January 20-28, 2018, was International Snowmobile Safety Week. Most snowmobilers report the following reasons for participating in the sport: appreciation of scenery and closeness with nature, getting away from the demands of life, and spending time with family or friends. In fact, 95% of snowmobilers think of snowmobiling as a family activity; most of those who participate are married and have children. This demographic makes safety slogans like “Make Every Trip a Round Trip” even more poignant.
Put Others First
A few simple safety principles can keep you and your fellow snowmobilers safe on the trails, allowing you to relish many more snowmobile seasons in the future. This safety video and others put out by the ISMA (International Snowmobile Manufacturer Association) would be a great place to start, and taking a snowmobile safety course is even better. In the meantime, we’ll explain the basics of snowmobile safety for you, below. Remember, unsafe behavior doesn’t just put you at risk; it also puts other riders at risk. Common courtesy dictates making cautious choices when you venture out.
Safety in Numbers
The first safety principle involves the buddy system. We get it: sometimes you really want to get away from it all. Every. Other. Person. But snowmobiling is not intended to be a completely solo sport. From mechanical failures or avalanches, you need to expect the unexpected. Especially because by necessity this sport takes place outdoors in cold temperatures, the risks are just too great not to take this precaution. In addition to taking a buddy along, you may also want to create a “snow plan” ahead of time and share your route with family and friends, in case you and your buddy end up in a tough spot.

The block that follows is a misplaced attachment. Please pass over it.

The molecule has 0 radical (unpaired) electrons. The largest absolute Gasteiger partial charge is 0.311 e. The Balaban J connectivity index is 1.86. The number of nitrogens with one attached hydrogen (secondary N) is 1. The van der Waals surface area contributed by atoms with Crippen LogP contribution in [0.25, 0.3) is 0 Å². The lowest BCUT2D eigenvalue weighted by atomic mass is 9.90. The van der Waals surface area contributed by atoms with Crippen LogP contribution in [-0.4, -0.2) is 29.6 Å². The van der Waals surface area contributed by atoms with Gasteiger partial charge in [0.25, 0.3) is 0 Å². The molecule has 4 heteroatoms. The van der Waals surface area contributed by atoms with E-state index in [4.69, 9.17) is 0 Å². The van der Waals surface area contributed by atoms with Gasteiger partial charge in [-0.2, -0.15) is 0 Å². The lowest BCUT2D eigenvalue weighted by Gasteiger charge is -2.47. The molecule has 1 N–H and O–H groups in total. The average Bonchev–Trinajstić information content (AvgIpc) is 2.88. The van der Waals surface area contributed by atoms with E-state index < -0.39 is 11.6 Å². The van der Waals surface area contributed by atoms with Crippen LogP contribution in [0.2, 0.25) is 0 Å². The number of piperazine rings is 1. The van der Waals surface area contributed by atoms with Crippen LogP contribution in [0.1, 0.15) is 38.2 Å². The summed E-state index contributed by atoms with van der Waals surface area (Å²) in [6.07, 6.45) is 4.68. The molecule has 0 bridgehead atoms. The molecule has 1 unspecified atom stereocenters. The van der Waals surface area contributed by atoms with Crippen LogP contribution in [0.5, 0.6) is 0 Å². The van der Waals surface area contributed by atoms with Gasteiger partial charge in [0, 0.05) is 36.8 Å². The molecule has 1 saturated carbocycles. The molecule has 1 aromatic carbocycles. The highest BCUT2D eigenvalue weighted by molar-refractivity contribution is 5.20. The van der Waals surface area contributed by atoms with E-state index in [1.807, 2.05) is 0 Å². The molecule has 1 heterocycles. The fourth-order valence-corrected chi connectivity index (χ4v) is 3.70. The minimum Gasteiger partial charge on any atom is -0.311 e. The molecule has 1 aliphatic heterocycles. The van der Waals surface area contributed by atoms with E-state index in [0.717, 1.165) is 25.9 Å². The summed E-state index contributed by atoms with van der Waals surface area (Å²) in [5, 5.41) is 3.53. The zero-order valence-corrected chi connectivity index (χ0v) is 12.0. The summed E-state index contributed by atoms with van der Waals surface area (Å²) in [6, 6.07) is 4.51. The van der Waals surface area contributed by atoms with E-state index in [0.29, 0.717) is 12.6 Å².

Simple as 1-2-3
The 3-second rule can help you avoid the most common cause of snowmobile crashes: Following the sled in front of you too closely. By maintaining at least a 3-second distance between you and the driver in front of you, you’ll allow enough space to react in case that snowmobile abruptly stops, for any reason. Simply choose an object (like a tree or sign) and start counting when the sled ahead of you passes it. If you get there before you’ve made it to the number “3,” you’re following too closely. Slow down, and you’ll be in a safer spot in case something unexpected happens.
Even though snowmobile headlights can reach 200 feet ahead, it can be easy to go fast enough to override your headlights. Doing so keeps you from being able to respond to trail conditions, such as a tree in the way. The faster you’re moving, the less likely you are to be able to respond to a barrier in time. A basic rule of thumb is not to go faster than 40 mph at night. We’ll explain why in Part 2.
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